On Knowledge

CW for brief mention of domestic violence and rape threats/jokes in anecdote #2

So the BF and I had one of our rare arguments the other night, which we resolved not through discussion of the issues that caused the fight (I don’t even remember what they were, tbh), but through a middle-of-the-night, perched-on-the-kitchen-counter-with-glasses-of-cheap-malbec discussion about standpoint epistemology. And since it’s relevant to this blog (and to that asinine non-debate), I figured I’d share our conclusions here. I’ll start with a couple bits of anecdata—not because they validate my argument, but because they illustrate and concretize it—then sum everything up as efficiently as I can. Which, given my current state of exhaustion, will probably be less efficiently than I’d like.

Anecdote #1

When I was an undergrad I worked as a writing center consultant, and one day I had a student come in with a personal narrative assignment. She had grown up on the Pine Ridge reservation, and wanted to write about her experience with poverty. The poverty she suffered was extreme—no running water for days at a time, severe malnutrition and constant hunger—and at one point she said, “I don’t mean to be, you know, racist or anything, but I don’t think that white people quite…get it.”

“I don’t think that’s racist. You’ve experienced it first-hand, and your perspective is important.”

“I just don’t want the paper to sound too angry, you know?”

Well, yeah. That made sense. And I don’t know her exact reasons for telling me that she didn’t want to seem racist, but based on her other statements, I suspect she was anticipating objections.

As we continued to work on the paper, she repeatedly expressed concern about her tone. She seemed primarily concerned that a hostile tone could impact her grade, which was, again, understandable. We lived in a racist area, and her writing definitely could piss people off. I knew her teacher and doubted they would respond negatively, but it was a reasonable concern nonetheless.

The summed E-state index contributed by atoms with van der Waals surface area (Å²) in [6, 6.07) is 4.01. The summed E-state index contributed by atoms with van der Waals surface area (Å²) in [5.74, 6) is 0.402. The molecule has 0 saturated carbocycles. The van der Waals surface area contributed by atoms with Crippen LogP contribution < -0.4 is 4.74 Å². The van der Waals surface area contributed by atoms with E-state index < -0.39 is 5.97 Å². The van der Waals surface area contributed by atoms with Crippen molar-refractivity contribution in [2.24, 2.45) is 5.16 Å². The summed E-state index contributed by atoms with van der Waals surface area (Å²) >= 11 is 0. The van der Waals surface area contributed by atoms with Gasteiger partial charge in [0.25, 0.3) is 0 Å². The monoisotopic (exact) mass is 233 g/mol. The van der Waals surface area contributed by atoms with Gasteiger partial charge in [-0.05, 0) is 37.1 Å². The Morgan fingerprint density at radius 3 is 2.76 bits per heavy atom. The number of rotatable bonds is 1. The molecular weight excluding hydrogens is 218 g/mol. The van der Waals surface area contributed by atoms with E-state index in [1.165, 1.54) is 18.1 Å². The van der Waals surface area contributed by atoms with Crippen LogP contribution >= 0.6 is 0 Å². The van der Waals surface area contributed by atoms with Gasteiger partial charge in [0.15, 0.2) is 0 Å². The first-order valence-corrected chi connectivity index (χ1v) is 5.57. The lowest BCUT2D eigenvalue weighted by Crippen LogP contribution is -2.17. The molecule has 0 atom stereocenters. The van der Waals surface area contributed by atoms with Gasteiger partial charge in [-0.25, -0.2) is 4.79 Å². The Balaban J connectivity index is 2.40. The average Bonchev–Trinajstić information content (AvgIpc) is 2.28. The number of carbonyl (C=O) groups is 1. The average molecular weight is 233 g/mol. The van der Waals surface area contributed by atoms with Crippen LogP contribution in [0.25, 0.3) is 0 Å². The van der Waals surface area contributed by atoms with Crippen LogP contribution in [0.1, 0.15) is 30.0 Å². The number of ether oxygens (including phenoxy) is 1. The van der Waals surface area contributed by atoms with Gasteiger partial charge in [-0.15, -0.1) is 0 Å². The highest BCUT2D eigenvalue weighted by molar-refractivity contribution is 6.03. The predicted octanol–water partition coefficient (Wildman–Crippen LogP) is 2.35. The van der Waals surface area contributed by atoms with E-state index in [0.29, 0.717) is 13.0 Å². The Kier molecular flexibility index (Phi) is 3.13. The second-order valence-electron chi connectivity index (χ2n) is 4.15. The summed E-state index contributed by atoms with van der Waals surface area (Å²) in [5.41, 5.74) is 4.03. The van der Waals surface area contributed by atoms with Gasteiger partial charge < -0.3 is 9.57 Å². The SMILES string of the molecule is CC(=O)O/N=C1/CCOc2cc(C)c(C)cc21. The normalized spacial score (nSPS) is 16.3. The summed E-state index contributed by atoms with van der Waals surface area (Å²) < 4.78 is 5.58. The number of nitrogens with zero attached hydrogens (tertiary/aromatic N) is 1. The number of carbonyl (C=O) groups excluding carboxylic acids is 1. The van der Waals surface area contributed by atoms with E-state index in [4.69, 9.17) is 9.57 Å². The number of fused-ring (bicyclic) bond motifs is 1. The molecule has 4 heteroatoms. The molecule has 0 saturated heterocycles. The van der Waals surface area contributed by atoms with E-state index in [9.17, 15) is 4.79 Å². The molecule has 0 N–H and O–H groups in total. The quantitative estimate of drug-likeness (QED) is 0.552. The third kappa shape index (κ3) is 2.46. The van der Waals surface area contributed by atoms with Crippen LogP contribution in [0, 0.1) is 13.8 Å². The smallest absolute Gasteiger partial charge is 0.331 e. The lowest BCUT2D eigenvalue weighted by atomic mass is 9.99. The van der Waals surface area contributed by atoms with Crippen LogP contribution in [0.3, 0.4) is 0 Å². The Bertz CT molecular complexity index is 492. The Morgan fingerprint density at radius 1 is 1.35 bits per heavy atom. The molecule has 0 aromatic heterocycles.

Anyway, what struck me here was her self-awareness. She had unique first-hand knowledge of poverty and racism, yes—but she could also anticipate hostile responses. She didn’t just view the world from her own perspective, but from the perspectives of others, including those who would object to her statements.

Also interesting is what she didn’t address. About the causes of this poverty, she said simply, “too many people stay on the rez. Nothing will change if people don’t leave.” If she had thoughts about the systemic causes of this racism and poverty—which, to be fair, she may have—she didn’t discuss them during our session. Whether or not she did is, of course, beside the point; the point is that there are different types of knowledge, and that it’s important to distinguish between them. Knowing how to thrive within an oppressive system and knowing how it functions and perpetuates itself are very different things.

Anecdote #2

I also used to wait tables at a terrible, poorly-managed restaurant, and one of our line cooks, T, was a violent misogynist in his mid-twenties who bragged about hitting his girlfriend and enjoyed shoving the female waitstaff against the wall, holding paper towels over our mouths, and asking us if it “smell[ed] like chloroform.” One time he pretended not to understand my request for a side of garlic bread, and, when I snapped, “I’m sure you can handle it,” threatened to follow me home and…eh, you get the idea.